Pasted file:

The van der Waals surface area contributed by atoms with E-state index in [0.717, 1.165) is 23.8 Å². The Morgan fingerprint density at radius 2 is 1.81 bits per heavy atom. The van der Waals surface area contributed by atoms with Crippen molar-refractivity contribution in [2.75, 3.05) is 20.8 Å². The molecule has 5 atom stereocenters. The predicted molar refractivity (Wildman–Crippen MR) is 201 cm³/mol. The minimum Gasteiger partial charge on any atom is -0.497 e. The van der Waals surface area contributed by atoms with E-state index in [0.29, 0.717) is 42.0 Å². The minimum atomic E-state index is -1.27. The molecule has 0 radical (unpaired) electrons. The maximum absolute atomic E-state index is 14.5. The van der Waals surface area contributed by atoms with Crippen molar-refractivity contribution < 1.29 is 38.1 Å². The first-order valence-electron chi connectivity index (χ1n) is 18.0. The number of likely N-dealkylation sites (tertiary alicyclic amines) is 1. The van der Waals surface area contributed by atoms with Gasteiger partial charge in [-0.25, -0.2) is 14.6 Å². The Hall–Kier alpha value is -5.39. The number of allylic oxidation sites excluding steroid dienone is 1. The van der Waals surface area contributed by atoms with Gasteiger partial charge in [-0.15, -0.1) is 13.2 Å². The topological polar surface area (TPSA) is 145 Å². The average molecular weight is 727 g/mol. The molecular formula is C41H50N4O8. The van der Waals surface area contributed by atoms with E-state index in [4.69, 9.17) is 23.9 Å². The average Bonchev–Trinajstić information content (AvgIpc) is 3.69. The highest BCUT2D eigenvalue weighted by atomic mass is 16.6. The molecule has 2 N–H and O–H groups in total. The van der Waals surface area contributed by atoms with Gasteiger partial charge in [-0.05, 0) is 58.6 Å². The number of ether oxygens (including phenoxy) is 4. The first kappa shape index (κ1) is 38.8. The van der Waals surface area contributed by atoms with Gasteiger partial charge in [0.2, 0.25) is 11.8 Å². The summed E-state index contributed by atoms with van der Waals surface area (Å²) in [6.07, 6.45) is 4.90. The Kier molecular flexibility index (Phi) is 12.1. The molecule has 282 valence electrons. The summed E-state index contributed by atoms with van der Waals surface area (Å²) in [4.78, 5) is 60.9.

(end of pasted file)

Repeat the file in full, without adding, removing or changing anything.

The van der Waals surface area contributed by atoms with E-state index in [0.717, 1.165) is 23.8 Å². The Morgan fingerprint density at radius 2 is 1.81 bits per heavy atom. The van der Waals surface area contributed by atoms with Crippen molar-refractivity contribution in [2.75, 3.05) is 20.8 Å². The molecule has 5 atom stereocenters. The predicted molar refractivity (Wildman–Crippen MR) is 201 cm³/mol. The minimum Gasteiger partial charge on any atom is -0.497 e. The van der Waals surface area contributed by atoms with E-state index in [0.29, 0.717) is 42.0 Å². The minimum atomic E-state index is -1.27. The molecule has 0 radical (unpaired) electrons. The maximum absolute atomic E-state index is 14.5. The van der Waals surface area contributed by atoms with Crippen molar-refractivity contribution < 1.29 is 38.1 Å². The first-order valence-electron chi connectivity index (χ1n) is 18.0. The number of likely N-dealkylation sites (tertiary alicyclic amines) is 1. The van der Waals surface area contributed by atoms with Gasteiger partial charge in [-0.25, -0.2) is 14.6 Å². The Hall–Kier alpha value is -5.39. The number of allylic oxidation sites excluding steroid dienone is 1. The van der Waals surface area contributed by atoms with Gasteiger partial charge in [-0.15, -0.1) is 13.2 Å². The topological polar surface area (TPSA) is 145 Å². The average molecular weight is 727 g/mol. The molecular formula is C41H50N4O8. The van der Waals surface area contributed by atoms with E-state index in [4.69, 9.17) is 23.9 Å². The average Bonchev–Trinajstić information content (AvgIpc) is 3.69. The highest BCUT2D eigenvalue weighted by atomic mass is 16.6. The molecule has 2 N–H and O–H groups in total. The van der Waals surface area contributed by atoms with Gasteiger partial charge in [-0.05, 0) is 58.6 Å². The number of ether oxygens (including phenoxy) is 4. The first kappa shape index (κ1) is 38.8. The van der Waals surface area contributed by atoms with Gasteiger partial charge in [0.2, 0.25) is 11.8 Å². The summed E-state index contributed by atoms with van der Waals surface area (Å²) in [6.07, 6.45) is 4.90. The Kier molecular flexibility index (Phi) is 12.1. The molecule has 282 valence electrons. The summed E-state index contributed by atoms with van der Waals surface area (Å²) in [4.78, 5) is 60.9.